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Lien Laureys, Mr. Roland Meeks, and Boromeus Wanengkirtyo

some extent, because output gap stabilization and credit spread stabilization are somewhat complementary. But the relationship is imperfect. As the output gap-inflation trade-off is unfavorable, given the presence of shocks to price and wage mark-ups in the data, inflation volatility is higher under the dual mandate, and welfare is lower. In focusing on the role of welfare-optimal monetary policy in financial stabilization, we do not mean to suggest that other, perhaps more pressing considerations, should be excluded from monetary policy decisions in practice. 4

Lien Laureys, Mr. Roland Meeks, and Boromeus Wanengkirtyo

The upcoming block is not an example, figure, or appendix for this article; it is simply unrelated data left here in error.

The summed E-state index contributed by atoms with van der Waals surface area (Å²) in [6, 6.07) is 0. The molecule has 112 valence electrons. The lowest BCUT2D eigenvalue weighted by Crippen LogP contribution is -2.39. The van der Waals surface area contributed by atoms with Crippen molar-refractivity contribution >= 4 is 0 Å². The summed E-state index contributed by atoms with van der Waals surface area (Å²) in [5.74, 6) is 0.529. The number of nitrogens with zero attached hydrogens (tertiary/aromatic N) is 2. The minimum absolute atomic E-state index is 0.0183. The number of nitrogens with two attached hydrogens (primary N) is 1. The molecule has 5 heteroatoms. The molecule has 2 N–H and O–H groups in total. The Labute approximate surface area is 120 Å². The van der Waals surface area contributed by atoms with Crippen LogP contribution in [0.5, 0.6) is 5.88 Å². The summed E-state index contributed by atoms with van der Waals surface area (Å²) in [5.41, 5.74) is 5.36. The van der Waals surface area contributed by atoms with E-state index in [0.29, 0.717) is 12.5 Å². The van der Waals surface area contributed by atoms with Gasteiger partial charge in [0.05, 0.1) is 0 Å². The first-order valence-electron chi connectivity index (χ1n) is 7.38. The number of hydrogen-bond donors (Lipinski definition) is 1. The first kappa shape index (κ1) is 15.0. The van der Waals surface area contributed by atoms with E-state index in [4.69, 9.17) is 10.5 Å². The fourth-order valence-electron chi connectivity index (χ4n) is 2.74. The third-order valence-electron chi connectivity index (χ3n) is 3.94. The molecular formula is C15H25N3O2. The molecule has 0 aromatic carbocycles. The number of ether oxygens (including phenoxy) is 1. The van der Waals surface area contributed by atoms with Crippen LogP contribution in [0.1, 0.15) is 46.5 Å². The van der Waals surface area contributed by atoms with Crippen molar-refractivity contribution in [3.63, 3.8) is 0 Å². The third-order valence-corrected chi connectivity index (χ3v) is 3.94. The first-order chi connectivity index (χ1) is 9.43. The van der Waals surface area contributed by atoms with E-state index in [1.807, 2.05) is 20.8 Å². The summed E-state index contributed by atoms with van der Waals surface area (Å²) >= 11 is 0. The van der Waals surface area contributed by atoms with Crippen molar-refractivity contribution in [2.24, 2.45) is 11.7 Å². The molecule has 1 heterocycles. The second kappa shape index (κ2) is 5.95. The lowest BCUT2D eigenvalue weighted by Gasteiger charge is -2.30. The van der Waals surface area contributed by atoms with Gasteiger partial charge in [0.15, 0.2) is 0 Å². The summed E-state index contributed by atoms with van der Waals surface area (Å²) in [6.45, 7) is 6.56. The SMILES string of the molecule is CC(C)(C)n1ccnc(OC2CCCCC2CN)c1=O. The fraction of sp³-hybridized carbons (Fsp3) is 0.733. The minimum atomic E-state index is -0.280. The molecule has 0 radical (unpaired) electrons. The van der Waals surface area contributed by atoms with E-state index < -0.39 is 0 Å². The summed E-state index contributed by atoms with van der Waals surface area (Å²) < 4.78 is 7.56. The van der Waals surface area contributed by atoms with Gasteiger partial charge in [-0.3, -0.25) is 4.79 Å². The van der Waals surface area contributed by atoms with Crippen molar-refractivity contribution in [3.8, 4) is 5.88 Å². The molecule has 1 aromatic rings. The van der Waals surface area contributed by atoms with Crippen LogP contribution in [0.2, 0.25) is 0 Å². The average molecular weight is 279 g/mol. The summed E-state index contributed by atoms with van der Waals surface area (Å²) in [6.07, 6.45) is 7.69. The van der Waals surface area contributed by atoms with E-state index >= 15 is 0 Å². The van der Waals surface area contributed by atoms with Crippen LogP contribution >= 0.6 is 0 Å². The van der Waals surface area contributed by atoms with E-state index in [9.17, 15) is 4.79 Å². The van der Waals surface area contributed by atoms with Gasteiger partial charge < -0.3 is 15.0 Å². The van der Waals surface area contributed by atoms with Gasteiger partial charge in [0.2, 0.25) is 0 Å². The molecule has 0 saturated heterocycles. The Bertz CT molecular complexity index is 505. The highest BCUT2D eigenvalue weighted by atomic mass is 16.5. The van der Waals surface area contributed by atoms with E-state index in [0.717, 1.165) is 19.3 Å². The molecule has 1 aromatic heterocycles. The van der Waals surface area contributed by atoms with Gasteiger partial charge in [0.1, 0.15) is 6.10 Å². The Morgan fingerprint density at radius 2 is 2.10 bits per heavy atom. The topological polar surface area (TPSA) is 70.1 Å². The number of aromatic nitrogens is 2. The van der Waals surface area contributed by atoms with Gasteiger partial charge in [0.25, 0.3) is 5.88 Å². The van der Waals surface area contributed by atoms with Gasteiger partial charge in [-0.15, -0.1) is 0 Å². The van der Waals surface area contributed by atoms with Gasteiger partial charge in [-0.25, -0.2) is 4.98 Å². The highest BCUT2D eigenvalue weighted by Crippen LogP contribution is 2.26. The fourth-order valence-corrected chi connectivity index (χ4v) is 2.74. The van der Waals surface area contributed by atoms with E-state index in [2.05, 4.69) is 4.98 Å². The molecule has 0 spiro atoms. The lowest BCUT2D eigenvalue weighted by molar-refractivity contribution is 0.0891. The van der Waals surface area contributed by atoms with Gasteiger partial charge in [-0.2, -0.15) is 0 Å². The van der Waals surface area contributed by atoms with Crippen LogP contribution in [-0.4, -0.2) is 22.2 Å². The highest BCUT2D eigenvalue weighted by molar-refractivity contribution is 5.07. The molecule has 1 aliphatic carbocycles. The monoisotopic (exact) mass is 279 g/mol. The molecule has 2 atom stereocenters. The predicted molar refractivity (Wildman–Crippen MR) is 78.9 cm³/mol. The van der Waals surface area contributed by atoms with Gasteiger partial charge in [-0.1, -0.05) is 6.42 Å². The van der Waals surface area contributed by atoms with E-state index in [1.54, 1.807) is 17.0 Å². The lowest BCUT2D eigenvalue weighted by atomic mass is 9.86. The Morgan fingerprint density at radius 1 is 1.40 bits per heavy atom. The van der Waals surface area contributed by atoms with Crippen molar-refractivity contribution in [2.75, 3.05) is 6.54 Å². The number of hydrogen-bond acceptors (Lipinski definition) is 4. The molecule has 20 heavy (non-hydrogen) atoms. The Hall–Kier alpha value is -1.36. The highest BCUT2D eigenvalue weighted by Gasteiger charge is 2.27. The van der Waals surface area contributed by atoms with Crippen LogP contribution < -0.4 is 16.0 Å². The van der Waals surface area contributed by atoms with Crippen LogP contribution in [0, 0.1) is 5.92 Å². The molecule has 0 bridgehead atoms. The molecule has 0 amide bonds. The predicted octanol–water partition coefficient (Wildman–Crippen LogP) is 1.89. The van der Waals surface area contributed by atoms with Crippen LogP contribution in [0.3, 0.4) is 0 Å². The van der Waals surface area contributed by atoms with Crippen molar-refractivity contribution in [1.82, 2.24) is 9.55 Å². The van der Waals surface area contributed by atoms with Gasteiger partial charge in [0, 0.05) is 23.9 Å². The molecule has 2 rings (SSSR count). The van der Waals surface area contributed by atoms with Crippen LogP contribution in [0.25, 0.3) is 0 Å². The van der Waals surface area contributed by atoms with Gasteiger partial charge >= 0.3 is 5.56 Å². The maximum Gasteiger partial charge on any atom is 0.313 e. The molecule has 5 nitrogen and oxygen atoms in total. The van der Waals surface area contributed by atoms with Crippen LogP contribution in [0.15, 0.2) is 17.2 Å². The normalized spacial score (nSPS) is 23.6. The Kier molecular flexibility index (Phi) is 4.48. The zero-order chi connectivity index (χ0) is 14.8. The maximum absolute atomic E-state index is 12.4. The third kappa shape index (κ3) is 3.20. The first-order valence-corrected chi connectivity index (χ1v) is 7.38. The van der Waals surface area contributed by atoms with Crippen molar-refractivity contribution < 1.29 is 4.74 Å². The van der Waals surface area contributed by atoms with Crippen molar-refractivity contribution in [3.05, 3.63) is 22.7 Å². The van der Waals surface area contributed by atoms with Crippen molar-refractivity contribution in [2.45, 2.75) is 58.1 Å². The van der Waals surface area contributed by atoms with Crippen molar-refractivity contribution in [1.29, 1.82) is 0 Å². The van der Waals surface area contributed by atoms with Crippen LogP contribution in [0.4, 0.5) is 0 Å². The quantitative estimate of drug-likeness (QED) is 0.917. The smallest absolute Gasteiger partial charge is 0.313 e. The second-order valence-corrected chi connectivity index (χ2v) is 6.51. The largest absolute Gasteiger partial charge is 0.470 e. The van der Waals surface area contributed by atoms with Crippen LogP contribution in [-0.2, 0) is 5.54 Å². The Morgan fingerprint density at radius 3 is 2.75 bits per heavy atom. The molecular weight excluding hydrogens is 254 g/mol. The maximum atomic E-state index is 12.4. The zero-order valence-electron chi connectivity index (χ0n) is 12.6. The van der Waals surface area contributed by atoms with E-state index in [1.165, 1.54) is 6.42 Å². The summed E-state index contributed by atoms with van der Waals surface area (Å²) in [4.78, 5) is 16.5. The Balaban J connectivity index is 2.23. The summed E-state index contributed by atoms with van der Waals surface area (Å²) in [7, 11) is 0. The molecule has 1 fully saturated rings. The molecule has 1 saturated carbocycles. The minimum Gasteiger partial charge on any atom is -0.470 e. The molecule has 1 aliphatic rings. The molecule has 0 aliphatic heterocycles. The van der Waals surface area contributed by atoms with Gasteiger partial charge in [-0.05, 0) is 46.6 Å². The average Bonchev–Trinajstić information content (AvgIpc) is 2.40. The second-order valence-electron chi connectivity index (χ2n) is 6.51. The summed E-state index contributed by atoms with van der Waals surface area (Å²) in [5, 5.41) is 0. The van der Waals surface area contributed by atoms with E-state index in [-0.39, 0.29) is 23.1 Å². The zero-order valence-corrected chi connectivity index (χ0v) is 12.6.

We reconsider the design of welfare-optimal monetary policy when financing frictions impair the supply of bank credit, and when the objectives set for monetary policy must be simple enough to be implementable and allow for effective accountability. We show that a flexible inflation targeting approach that places weight on stabilizing inflation, a measure of resource utilization, and a financial variable produces welfare benefits that are almost indistinguishable from fully-optimal Ramsey policy. The macro-financial trade-off in our estimated model of the euro area turns out to be modest, implying that the effects of financial frictions can be ameliorated at little cost in terms of inflation. A range of different financial objectives and policy preferences lead to similar conclusions.